Tantra’s model of existence

Excerpt from Tantra – The path of ecstasy

Related: Architecture of the world

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According to one prominent school, Kashmir’s Pratyabhijna, Tantra’s ontology (model of existence) comprises thirty six principles or categories (tattva). These evolve out of the ultimate Reality, or Parama-Shiva, who or which is called a metaprinciple (atattva). in descending order, these are as follows:

I. Universal Principles

  1. Shiva (the Benevolent) – the masculine or consciousness aspect of the ultimate bipolar Reality.
  2. Shakthi (Power) – the feminine or power aspect of the ultimate bipolar Reality, which polarizes Consciousness into “I” (aham) and this (idam) or subject and object, but without separating them dualistically.
  3. Sadakhya (That which is named Being [sat] or Sada Shiva (Ever Benevolent0 – the transcendental will (iccha)  that recognizes and affirms “I am this”, with the emphasis still on the subjective “I” rather than the objective “this” of the bipolar One.
  4. Ishavara (Lord) – the Creator, corresponding to the realization of “this I am”, subtly emphasiing the objective side of the One and thereby setting the stage for cosmic evolution.
  5. Sad – Vidya (Knowledge of Being) or Shuddha Vidya(Pure Knowledge) – the state of balance between the subjective and the objective, which are now clearly distinguishable within the One.

II. Limiting Principles

  1. Maya (She who measures0 – the power of delusion inherent in the ultimate Reality by which the One appears to be limited and measurable through the separation of subject and object, which marks the beginning of the impure order of existence.

The Five “COverings” (Kancuka) associated with Maya:

    7.   Kala (Part) – the principle by which the unlimited creatorship of Consciousness becomes limited causing limited effectiveness.

    8.  Vidya (Knowledge) – the principle by which the omniscience of Consciousness is curtailed, causing finite knowledge.

    9.  Raga (Attachment) – the principle by which the wholeness (purnatva) of Consciousness is reduced to temporal existence marked by past, present and the future.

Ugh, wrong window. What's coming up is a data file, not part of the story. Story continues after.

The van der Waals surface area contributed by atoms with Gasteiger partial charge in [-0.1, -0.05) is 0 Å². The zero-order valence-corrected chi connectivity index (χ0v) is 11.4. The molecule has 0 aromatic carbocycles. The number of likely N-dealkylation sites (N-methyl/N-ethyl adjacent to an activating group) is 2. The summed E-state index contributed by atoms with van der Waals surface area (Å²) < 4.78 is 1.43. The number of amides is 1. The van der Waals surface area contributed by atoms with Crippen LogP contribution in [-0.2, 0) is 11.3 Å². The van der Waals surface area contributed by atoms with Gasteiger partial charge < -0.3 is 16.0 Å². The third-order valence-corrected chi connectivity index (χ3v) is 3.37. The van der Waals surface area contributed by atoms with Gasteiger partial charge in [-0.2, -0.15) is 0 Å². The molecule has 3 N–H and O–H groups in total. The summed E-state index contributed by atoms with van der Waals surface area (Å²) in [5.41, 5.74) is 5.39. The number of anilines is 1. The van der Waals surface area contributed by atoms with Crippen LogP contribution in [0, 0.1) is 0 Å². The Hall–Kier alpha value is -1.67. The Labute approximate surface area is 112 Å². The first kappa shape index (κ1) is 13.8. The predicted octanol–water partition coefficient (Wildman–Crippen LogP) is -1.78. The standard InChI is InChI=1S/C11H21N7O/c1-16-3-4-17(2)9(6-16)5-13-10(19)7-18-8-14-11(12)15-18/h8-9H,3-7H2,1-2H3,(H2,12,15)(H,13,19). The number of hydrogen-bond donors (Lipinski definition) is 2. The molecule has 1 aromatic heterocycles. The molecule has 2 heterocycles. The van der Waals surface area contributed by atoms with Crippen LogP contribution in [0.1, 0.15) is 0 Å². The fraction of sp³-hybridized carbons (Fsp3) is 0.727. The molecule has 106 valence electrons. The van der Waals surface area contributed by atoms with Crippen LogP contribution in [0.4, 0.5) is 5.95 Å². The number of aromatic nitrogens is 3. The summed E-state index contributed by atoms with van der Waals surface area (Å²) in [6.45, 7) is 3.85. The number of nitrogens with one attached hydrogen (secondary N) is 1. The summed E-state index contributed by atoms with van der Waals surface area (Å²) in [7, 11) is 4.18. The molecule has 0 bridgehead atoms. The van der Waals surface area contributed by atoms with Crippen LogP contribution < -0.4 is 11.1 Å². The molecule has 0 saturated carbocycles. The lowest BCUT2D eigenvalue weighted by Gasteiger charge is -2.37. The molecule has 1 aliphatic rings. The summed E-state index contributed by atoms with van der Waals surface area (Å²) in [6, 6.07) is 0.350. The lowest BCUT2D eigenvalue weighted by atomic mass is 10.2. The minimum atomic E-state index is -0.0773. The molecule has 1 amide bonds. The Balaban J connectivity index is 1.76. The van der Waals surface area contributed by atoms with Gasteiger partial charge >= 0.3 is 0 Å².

11.  Niyati (Necessity) – the principle by which the independece and pervasiveness of Consciousness is curtailed, bringing about limitation relative to cause, space and form.

III. Principles of Individuation

    12.  Purusha (Man) or Anu (Atom) – the conscious subject or Self, which experiences the objective reality.

    13.  Prakriti (Creatrix) – the fully objectified reality, or nature, which is particular to each conscious subject.

IV.  Principles of the “Inner Instrument” (Antahkarana)

    14.  Buddhi (Understanding) – the mental faculty of intelligence, which is characterized by the capacity for making distinctions.

    15.  Ahamkara (I- maker) – the principle of individuation by which a person appropriates experiences (“I am such and such,” or posess such and such’)

    16.  Manas (Mind) – the mental faculty that synthesizes the incoming sensory impressions into whole concepts and images.

V. Principles of Experience

The Five Powers of Cognition (Jnana-Indriya):

    17.  Ghrana (Smell) – the olfactory sense.

    18.  Rasa (Taste) – the gustatory sense.

    19.  Cakshus (Eye sight) – the visual sense

    20.  Sparsha (Touch) – the tactile sense.

    21.  Shravana (Hearing) – the auditory sense.

 The Five Powers of Conation (Karma-Indriya)

    22.  Vac (Speech) – the faculty of communication.

    23.  Hasta (Hand) – the faculty of manipulation.

    24.  Pada (Foot) – the faculty of locomotion.

    25.  Payu (Anus) – the digestive faculty.

    26.  Upastha (Genitals0 – the procreative faculty.

The Five Subtle Elemtns (Tanmatras)

    27.  Shabda-Tanmatra (Subtle Element of Sound) – the potential for auditory perception.

   28.  Sparsha – Tanmatra (Subtle Element of Touch) – the potential for tactile perception.

   29.  Rupa – Tanmatra (Subtle Element of Sight) – the potential for visual perception.

   30.  Rasa – Tanmatra (Subtle Element of Taste) – the potential for gustatory perception.

   31.  Gandha Tanmatra (Subtle Element of Smell) – the potential for olfactory perception.

VI. Principles of Materiality

   32.  Akasha-Bhuta (Element of Ether) – the principle of vacuity produced from the subtle element of sound.

   33. Vayu-Bhuta (Element of Air) – the principle of motility produced from the subtle element of touch.

   34.  Agni-Bhuta (Element of Fire) – the principle of formation produced from the subtle element of sight.

   35.  Apo-Bhuta (Element of Water) – the principle of liquidity produced from the subtle element of taste.

   36.  Prithvi-Bhuta (Element of Earth) – the principle of solidity produced from the subtle element of smell.

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